This chapter outlines, for multi-agency practitioners, the importance of close working between children and adult practitioners. Practitioners working with adults who are concerned about a child have a duty to report their concerns.
SOUTH TYNESIDE SPECIFIC LINK
July 2020: This chapter was updated to reflect the national change from Local Safeguarding Children Boards to Safeguarding Children Partnerships.
Although the South Tyneside Safeguarding Children and Adults Partnership (STSCAP) has statutory duties and responsibilities as a result of different legislation (Care Act 2014; Children Act 1989, Children Act 2004 Children and Social Work Act 2017), there are significant overlaps in the processes they use, and the organisations and professionals which support the STSAB and STSCP to deliver their objectives.
Such areas of common work include young people transitioning between children’s and adult services (see Transition to Adult Care and Support), domestic violence (see Domestic Violence, Abuse and Coercive Behaviour), and working with complex families. These provide potential for joint working between children’s and adults practitioners and senior managers. It is important therefore that any joint working practices or opportunities for joint working and sharing of information are explored. This offers opportunities to develop direct formal links between members who sit on the STSCAP.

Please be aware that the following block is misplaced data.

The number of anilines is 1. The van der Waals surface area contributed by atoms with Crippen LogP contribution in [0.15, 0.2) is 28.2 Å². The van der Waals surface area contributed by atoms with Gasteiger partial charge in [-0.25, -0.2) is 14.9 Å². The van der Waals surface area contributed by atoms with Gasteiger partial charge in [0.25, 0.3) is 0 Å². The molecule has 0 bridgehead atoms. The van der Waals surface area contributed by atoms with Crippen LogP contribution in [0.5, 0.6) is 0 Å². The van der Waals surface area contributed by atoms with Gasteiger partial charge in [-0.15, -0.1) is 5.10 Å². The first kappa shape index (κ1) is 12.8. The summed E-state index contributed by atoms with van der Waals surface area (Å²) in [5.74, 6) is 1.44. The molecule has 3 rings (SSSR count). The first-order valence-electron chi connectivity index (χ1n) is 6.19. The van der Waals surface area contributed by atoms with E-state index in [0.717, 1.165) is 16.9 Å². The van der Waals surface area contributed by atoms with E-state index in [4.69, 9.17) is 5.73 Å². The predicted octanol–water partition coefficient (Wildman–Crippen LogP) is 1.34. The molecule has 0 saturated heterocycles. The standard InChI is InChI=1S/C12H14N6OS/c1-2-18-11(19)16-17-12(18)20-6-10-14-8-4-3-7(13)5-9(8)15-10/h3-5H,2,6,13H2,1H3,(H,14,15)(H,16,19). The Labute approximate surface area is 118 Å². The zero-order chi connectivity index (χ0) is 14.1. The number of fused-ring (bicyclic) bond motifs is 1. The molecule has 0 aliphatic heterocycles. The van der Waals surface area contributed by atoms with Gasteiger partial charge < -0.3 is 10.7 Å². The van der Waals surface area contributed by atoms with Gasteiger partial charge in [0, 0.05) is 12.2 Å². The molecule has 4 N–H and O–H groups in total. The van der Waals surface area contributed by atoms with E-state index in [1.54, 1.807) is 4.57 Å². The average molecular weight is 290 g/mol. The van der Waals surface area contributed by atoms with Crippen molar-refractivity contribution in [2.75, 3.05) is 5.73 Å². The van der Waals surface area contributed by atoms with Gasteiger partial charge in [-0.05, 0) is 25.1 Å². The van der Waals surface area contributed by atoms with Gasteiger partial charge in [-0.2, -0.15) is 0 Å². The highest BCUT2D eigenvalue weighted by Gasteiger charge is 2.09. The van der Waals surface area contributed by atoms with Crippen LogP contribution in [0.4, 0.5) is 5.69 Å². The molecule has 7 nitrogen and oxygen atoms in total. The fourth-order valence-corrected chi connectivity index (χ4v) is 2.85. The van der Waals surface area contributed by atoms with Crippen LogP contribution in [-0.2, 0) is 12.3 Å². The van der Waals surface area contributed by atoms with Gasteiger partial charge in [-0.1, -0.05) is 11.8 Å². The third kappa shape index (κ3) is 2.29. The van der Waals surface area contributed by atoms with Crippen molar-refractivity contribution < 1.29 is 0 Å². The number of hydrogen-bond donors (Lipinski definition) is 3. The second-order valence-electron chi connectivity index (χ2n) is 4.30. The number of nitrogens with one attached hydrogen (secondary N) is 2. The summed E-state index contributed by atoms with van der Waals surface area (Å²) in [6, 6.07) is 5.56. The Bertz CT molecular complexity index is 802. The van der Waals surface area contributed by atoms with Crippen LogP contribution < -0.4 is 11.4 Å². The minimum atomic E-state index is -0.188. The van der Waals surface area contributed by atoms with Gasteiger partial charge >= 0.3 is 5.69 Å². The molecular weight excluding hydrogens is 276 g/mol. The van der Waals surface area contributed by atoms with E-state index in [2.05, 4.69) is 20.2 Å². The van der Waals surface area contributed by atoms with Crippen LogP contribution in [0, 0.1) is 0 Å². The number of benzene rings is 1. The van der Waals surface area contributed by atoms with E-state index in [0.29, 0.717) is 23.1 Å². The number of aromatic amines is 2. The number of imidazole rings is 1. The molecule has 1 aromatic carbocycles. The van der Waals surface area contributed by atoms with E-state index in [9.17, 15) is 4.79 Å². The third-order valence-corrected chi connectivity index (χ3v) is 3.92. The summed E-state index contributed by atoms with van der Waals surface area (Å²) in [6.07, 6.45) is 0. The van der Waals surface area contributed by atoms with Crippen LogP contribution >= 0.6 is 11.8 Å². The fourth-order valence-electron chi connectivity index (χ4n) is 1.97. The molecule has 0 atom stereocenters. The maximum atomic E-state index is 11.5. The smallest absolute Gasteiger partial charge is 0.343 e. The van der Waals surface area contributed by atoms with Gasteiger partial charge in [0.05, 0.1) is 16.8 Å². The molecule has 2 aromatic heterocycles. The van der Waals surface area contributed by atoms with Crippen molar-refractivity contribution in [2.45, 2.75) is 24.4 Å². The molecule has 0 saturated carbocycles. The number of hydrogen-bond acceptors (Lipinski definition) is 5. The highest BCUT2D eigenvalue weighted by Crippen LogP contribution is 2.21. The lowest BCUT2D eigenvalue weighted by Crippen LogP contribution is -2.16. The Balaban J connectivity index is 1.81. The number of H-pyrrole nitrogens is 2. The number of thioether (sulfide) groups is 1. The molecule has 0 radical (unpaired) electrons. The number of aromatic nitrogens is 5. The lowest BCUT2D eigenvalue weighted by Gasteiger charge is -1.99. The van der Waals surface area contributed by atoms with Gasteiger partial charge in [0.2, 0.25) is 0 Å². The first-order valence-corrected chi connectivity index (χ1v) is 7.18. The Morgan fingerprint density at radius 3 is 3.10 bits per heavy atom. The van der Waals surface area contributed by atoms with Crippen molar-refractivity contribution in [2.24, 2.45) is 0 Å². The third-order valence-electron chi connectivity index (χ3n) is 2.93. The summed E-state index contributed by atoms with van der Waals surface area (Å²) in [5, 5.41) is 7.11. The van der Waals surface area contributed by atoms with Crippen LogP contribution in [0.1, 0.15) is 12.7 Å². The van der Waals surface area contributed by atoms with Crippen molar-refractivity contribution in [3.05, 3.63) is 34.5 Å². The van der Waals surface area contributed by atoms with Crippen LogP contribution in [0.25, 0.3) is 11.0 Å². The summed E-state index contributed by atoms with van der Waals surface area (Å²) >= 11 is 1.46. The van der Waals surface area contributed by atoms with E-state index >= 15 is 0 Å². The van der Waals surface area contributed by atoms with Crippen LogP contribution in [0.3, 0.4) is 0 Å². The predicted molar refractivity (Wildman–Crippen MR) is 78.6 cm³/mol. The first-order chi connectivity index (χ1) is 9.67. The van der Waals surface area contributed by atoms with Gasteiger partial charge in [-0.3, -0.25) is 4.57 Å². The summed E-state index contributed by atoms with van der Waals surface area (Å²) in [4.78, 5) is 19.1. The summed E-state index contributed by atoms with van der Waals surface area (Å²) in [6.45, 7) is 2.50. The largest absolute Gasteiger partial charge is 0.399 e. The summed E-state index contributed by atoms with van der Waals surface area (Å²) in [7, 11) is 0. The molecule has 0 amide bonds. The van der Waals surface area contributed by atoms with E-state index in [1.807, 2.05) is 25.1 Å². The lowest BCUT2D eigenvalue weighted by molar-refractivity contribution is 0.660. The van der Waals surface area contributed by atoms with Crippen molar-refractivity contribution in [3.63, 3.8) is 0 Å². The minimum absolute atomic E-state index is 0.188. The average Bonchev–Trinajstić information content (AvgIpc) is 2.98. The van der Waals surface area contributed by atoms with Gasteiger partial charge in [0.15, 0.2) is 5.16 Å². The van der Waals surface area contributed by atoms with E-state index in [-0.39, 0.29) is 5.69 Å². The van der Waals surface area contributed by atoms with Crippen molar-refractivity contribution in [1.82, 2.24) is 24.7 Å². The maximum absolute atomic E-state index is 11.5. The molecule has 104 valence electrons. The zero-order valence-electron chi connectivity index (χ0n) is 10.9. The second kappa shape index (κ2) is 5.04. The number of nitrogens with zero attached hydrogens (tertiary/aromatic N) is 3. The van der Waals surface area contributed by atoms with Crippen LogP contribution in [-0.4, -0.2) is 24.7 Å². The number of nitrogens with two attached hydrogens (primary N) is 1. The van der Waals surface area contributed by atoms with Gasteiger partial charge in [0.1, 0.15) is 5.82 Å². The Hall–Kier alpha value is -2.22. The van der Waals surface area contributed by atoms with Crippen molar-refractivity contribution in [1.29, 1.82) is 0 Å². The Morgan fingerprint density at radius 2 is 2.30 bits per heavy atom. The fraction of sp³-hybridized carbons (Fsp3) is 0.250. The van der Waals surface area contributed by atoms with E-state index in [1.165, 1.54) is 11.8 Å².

2. Responsibilities to Safeguard Children
If a professional working with an adult becomes aware a child is suffering or is likely to suffer significant harm, they have a duty to safeguard and promote the welfare of the child. All staff must be aware that where there is a concern that an adult experiencing or at risk of abuse or neglect and there are children in the same household, the children too could be at risk.
As well as safeguarding and child protection issues, agencies or professionals who work with adults can also have a key role in referring a child for early help which involves relevant services providing support as soon as a problem emerges at any point in a child’s life.